Rent is often one of the largest expenses of a business. Unfortunately, many business owners do a poor job in negotiating their commercial lease agreement. This often results in unwanted tenant surprises, expenses, and obligations that a tenant was not expecting. By allocating time to properly negotiate the terms of a commercial lease agreement, commercial tenants can often negotiate better lease terms to better position themselves to succeed.
Unlike residential lease agreements that are in a prescribed form, as mandated by the Residential Tenancies Act to better protect residential tenants, there is no standard commercial lease agreement since every business is different. Although the Commercial Tenancies Act outlines the general relationship between commercial landlords and tenants, the specific commercial lease agreement between a landlord and tenant will dictate the terms and conditions of the leasing arrangement between the parties.
Essential Terms In a Commercial Lease
At a minimum, a commercial lease will have four essential terms: the parties; the premises; the rent payable; and the term.
The Parties: The landlord and tenant must be clearly indicated in the lease agreement, whether as an individual or, as often the case, a corporation. Care should be taken to ensure that the correct legal names of the parties are used.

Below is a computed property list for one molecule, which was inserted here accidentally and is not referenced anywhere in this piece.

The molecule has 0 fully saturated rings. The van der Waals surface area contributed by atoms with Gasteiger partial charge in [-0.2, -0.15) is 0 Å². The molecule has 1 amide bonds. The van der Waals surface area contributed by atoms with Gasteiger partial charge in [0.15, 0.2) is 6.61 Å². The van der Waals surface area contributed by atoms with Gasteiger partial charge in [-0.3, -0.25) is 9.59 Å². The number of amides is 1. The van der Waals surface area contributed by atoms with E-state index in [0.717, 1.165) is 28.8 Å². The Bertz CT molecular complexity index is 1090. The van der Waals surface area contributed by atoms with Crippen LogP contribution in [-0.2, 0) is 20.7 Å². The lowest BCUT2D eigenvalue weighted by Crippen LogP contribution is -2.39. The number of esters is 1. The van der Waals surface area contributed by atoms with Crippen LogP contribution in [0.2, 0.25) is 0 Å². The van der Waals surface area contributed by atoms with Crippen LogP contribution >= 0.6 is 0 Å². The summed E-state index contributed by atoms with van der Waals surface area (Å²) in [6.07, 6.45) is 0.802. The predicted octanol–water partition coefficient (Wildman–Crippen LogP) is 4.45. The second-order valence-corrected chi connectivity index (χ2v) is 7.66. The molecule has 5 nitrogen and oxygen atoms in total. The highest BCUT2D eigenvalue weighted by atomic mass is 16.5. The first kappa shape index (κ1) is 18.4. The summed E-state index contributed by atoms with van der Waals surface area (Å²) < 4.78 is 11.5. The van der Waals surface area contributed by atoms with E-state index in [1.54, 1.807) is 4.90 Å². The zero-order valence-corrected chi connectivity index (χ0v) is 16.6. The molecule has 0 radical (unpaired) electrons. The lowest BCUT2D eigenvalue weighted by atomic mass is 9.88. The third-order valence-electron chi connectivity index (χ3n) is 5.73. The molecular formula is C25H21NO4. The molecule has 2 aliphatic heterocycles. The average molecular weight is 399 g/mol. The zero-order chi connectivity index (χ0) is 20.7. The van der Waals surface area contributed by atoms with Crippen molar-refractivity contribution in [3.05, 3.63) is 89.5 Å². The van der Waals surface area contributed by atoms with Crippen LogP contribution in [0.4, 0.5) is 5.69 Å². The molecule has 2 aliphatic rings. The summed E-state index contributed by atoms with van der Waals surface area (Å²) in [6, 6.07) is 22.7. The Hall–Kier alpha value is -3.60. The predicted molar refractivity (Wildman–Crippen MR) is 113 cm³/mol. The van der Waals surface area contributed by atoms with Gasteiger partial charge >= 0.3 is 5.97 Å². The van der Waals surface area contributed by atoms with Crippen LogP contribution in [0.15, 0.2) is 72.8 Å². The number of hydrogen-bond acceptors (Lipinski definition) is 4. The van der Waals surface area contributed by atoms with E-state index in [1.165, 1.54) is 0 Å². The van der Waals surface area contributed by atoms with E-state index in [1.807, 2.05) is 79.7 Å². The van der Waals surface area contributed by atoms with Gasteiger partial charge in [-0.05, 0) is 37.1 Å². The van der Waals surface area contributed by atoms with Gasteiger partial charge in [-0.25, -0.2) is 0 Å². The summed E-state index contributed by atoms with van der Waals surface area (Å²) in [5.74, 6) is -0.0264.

The Premises: The leased premises should be clearly indicated and described. Often, the premises are described in terms of rentable area, in which case the method of measuring rentable area also becomes important.
Rent: Most commercial leases have a “Basic Rent” and an “Additional Rent” component. “Basic Rent” is usually set out as a rate per square foot for the use of the premises. “Additional Rent” consists of all other costs associated in leasing the premises including, the tenant’s proportionate share of common area maintenance, operating costs, utilities consumed in the premises, realty taxes applicable to the premises, insurance premiums, heating ventilating and air conditioning and all other costs that are the responsibility of the tenant that are associated in leasing the premises.
Term: The tenant will have exclusive possession of the premises during the term, therefore it is essential that the commencement date and expiration date of the lease are clearly defined in the lease agreement.
Of course, there are many other terms that form part of a standard commercial lease agreement including proposed use of the premises, insurance and indemnities, maintenance and repair, assignments and subleases as well as default provisions.
Lease Terms For Tenants To Ask For:
In addition to the essential terms as set out in landlords’ standard lease agreements, tenants should seek to negotiate additional provisions to put themselves in a better position in their lease agreement. A tenant’s success in negotiating these provisions will depend on the bargaining power of both landlord and tenant. Some examples of clauses that tenants may wish to negotiate for in their leases are as follows: